Although the Enja label had more room for hard-swinging jazz of the old school than ECM did, producers Matthias Winckelmann and Horst Weber were undoubtedly inspired by the success of Manfred Eicher’s label. Both Enja and ECM were German record companies documenting ’70s innovation under a mysterious acronym; both began their catalog with a release by Mal Waldron. Shortly after Eicher produced the first albums by John Abercrombie (Timeless, recorded 1974) and Pat Metheny (Bright Size Life, recorded 1975), Winckelmann and Weber put out the first album by John Scofield: Live, a 1977 gig tape with Richie Beirach, George Mraz, and Joe LaBarbera. That was followed by a studio date with Hal Galper, Stafford James, and Adam Nussbaum (Rough House, recorded 1978). These early Scofield discs with piano are fun documents of an era, a moment when the best and brightest were working out the Coltrane/Tyner language in an acoustic fusion context, but they are perhaps a little too airless and relentless for classic status.
In December 1981, Scofield toured with his peer Nussbaum and a major voice from the previous generation, Steve Swallow. Enja helped put the tour together and released two LPs of music from a three-night stand at Club Vielharmonie in Munich. Scofield’s conception had new breadth, depth, and subtlety, and his bandmates were on the same joyous page. Shinola and Out Like a Light have been touchstones ever since.
All three members of the trio were great jazz players. Nussbaum absorbed some of Elvin Jones’ lope, especially in triplet meter as on “Why’d You Do It?,” and fit far more easily in a swinging context than many of his peers. Swallow had been playing electric bass for a decade and offered an engaging balance between soulful and fluid, at times filling out the sound of this group by comping in the high register. Scofield’s command of bebop wouldn’t stop him from dealing out lyrical dirty overdriven blues, no matter the composition at hand. Their collective dedication to tradition is displayed on Jackie McLean’s uptempo “Dr. Jackle.” While seriously burning, there’s also something a shade too even and tight about the band’s turn-on-a-dime phrasing on this hard bop classic. These were the fusion years, after all, and nearly everyone was trying to figure out how to make electricity greasy. (You could argue that Scofield was more consistently successful at keeping grit in the mix than Abercrombie or Metheny, although of course all three are fabulous guitarists.)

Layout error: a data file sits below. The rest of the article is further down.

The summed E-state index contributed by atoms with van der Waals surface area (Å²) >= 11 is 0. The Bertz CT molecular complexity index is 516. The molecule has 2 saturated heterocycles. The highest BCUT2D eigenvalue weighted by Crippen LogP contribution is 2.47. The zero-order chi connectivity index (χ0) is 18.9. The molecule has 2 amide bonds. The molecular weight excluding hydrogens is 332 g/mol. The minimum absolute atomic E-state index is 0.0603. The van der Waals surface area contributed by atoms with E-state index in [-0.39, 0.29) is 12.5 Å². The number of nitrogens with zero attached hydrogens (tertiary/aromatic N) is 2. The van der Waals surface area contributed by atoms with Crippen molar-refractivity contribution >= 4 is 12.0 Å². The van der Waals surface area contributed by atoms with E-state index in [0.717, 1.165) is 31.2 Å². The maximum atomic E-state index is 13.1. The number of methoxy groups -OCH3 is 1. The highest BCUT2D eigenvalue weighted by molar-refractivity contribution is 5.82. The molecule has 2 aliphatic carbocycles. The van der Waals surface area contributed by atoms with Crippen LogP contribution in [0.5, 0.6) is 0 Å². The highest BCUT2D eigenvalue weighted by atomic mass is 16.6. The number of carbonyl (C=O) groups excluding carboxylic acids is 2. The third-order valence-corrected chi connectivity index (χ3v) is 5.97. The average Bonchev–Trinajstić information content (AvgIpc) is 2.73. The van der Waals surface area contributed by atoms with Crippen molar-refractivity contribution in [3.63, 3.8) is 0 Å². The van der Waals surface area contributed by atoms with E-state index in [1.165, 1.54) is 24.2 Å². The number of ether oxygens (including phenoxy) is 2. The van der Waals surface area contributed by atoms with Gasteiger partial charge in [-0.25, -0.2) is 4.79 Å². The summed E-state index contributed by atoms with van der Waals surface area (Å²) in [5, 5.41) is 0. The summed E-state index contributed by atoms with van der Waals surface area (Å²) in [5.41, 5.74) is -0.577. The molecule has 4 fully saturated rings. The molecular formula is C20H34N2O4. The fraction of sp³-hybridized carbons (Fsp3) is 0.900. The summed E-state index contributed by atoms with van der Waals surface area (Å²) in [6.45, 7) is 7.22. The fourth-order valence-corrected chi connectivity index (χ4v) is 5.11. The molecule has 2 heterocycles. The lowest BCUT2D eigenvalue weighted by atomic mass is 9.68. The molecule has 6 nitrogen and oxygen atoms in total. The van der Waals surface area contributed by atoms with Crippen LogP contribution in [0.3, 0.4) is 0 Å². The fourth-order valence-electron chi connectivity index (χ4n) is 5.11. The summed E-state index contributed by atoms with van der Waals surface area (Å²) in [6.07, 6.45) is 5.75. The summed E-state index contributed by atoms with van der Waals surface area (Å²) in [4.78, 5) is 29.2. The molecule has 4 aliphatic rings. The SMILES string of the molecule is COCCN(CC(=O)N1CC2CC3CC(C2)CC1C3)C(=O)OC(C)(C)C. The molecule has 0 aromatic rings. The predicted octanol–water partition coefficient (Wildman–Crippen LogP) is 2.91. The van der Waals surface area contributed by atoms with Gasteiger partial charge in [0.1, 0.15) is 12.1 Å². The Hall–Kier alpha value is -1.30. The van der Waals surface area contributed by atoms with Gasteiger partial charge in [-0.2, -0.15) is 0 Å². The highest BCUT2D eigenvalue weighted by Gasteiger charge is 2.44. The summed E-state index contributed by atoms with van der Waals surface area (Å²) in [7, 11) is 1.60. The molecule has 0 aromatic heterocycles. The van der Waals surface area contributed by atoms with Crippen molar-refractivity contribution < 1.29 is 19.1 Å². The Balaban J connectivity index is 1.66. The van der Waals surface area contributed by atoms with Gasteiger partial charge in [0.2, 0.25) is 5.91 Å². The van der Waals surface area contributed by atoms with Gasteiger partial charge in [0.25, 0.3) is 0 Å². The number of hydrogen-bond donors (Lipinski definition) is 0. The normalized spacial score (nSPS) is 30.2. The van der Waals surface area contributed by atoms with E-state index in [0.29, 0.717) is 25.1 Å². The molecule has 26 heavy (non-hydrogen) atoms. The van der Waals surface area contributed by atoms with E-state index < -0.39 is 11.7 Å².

The band’s strengths come into greater focus when not playing conventional jazz. Take the whole second side of Shinola: “Jean the Bean” is a delicate yet tough rubato duo for bass and guitar. “Rags to Riches” begins as a swinger with odd phrases, then discovers delightful chaos in blowing; Swallow’s old bandleader Paul Bley may be a reference. “Shinola” is unrepentant off-kilter fusion turned up to 11, with Nussbaum hitting like a demented child under discordant guitar licks.
Out Like a Light, meanwhile, covers a lot of ground with grace and good humor. The opening “Holidays” is a little “country,” while a 7/4 version of the Jerome Kern standard “Yesterdays” called “Last Week” went on to be influential in jazz schools. When the prolonged free-form mayhem of “Out Like a Light” is followed by Scofield’s unaccompanied rumination on Burton Lane’s “Melinda” (which seems influenced by the version recorded by Bill Evans and Stan Getz), it somehow makes a lot of sense.
I asked Steve Swallow about the Munich gig, who said, “The audience at the Vielharmonie was young, beer-drinking, pot-smoking, balls-to-the-wall, and the trio’s music was a part of that milieu. Audiences in jazz clubs in the U.S.A. had become more sedate and elderly, though no less fond of getting snockered. The music on the two CDs from ’81 recalls for me a place as well as a time, and reminds me how much fun can be had with a musical instrument.”